• Away from Jerusalem. Rather than centering worship in Jerusalem—Mount Zion (Deut 12:4-6; 2 Chron 6:1-7:10)—Jeroboam establishes two rival sanctuaries. Israel's leaders were taking their cues from the world.
  • A lower standard of leadership. Anyone could serve as a priest, not just Levites, as the Torah stipulated (Num 3:5-7). The Levites served as teachers in Israel (Mal 2:7-9). Without their influence, the Israelites sunk to new lows of biblical ignorance (Hosea 4:6; 8:12; see also Ezra 7:1-10).
  • Rival calendar. To ensure that his subjects' spiritual calendar interfered with that of the faithful Jews following Rehoboam, he establishes a new festival to rival Passover. This one annual event seems to have replaced the three visits to Jerusalem specified in the Torah (Deut 16:16; Exod 23:14, 17; 34:23-24; 1 Kings 9:25).

The tribes of (northern) Israel forever lost
Jeroboam's strategy works in the short term, but spiritually weakened Israel quickly succumbs to fear once the Assyrians become a threat to Israel (in the 700s). The result: Assyria captures the entire northern kingdom of Israel, its capital city of Samaria falling in 722 BC. The ten tribes were lost, disappearing primarily through intermarriage and assimilation to the cultures and religions of the Gentiles. This is Yahweh's ultimate punishment of exile (Deut 28:36-68). Judah too will be send into exile, though not until the early 500s.

Jeroboam's compromises and us
Let's take a moment to think about how Jeroboam's compromises have been adopted by religious leaders in our own day.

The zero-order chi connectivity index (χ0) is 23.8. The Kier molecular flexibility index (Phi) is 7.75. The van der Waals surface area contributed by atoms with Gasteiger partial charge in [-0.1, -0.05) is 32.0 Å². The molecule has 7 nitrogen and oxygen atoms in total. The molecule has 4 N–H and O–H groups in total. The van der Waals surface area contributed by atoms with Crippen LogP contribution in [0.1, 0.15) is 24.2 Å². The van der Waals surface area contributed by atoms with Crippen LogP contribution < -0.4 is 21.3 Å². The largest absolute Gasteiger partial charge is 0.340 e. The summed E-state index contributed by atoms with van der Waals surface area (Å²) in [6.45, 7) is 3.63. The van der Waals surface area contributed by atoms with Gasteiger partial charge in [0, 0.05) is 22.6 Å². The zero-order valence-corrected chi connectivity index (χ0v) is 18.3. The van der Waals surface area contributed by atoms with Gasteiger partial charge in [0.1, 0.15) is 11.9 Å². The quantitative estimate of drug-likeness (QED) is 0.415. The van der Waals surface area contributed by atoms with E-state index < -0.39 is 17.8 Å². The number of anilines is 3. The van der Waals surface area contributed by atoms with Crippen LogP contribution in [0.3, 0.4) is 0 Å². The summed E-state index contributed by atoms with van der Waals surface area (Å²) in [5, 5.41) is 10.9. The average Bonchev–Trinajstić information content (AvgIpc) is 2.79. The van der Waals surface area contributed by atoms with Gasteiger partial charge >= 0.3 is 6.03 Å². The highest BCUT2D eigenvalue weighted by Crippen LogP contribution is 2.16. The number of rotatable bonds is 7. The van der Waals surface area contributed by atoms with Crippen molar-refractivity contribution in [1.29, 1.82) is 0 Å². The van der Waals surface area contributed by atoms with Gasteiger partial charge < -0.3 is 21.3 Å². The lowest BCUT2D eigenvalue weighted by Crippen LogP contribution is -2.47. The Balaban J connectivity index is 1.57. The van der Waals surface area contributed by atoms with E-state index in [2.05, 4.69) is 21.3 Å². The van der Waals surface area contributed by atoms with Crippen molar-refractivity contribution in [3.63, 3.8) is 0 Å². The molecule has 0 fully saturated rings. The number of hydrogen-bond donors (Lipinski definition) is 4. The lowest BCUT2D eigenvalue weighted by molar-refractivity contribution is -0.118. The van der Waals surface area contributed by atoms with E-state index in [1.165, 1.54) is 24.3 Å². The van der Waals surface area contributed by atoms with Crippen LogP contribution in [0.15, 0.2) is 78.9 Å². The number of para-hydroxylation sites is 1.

• Idolatry: No longer expected to live holy lives, Christians are left to worship the gods of our age (wealth, military might, drugs, sex, sports, fashion...). True openness and confession are rarities, and it is easy to blend in to the fellowship, whether or not we are walking in the light (1 John 1:7; 2:6).
  • Convenience: Patterned on the thinking of the world (Rom 12:1-2), church attracts consumer Christians. Cheap grace is both preached and practiced.  Members ask not how they can serve, but rather, "What's in it for me?" Eventually, the tail wags the dog, leadership waiting to see which way the wind is blowing, instead of boldly leading the charge (Mark 10:32).
  • Low standards of leadership: People are put into leadership even if they lack character, knowledge of the Word, humility, or experience (1 Sam 16:7; Josh 1:8; Mark 10:42-45; 1 Tim 3:6). Now, there is no doubt that the Lord works through imperfect leaders, just as he works through all his imperfect people. Yet he is crystal clear that leaders are expected to be especially holy (James 3:1; 1 Tim 3:1-13; 1 Thess 5:12-13; Heb 13:7, 17).
  • Low expectations for involvement in church: Jeroboam created two shrines in the place of the one legitimate location for sacrifice, Jerusalem. Further, he required only one annual pilgrimage, in place of three (Deut 16:16). Modern Jeroboams may have many programs in place in their churches, but there is no real expectation of time commitment (Heb 10:24-25)—at least not if remaining on the membership roll despite only occasional participation is any indication. How can the church move forward when attendance, for many members, is optional?

There are still abundant Jeroboams and Rehoboams in the world, especially in the church of Christ. The Jeroboams water down biblical preaching and Jesus' standard of discipleship. The Rehoboams rely on coercion to influence God's people to do what is right.

Christ our King
If we are leaders, have we followed the way of Rehoboam or Jeroboam? Or are we taking Jesus' humble but firm servant leadership as a model for our own (Matt 11:28-30; Mark 10:42-45)? Jesus Christ, the great shepherd of the sheep (Heb 13:20; John 10:11), refused to lower the standards for following him—even if most of his would-be followers grumbled (John 6:60-69). Let us soberly learn from 1 Kings 12.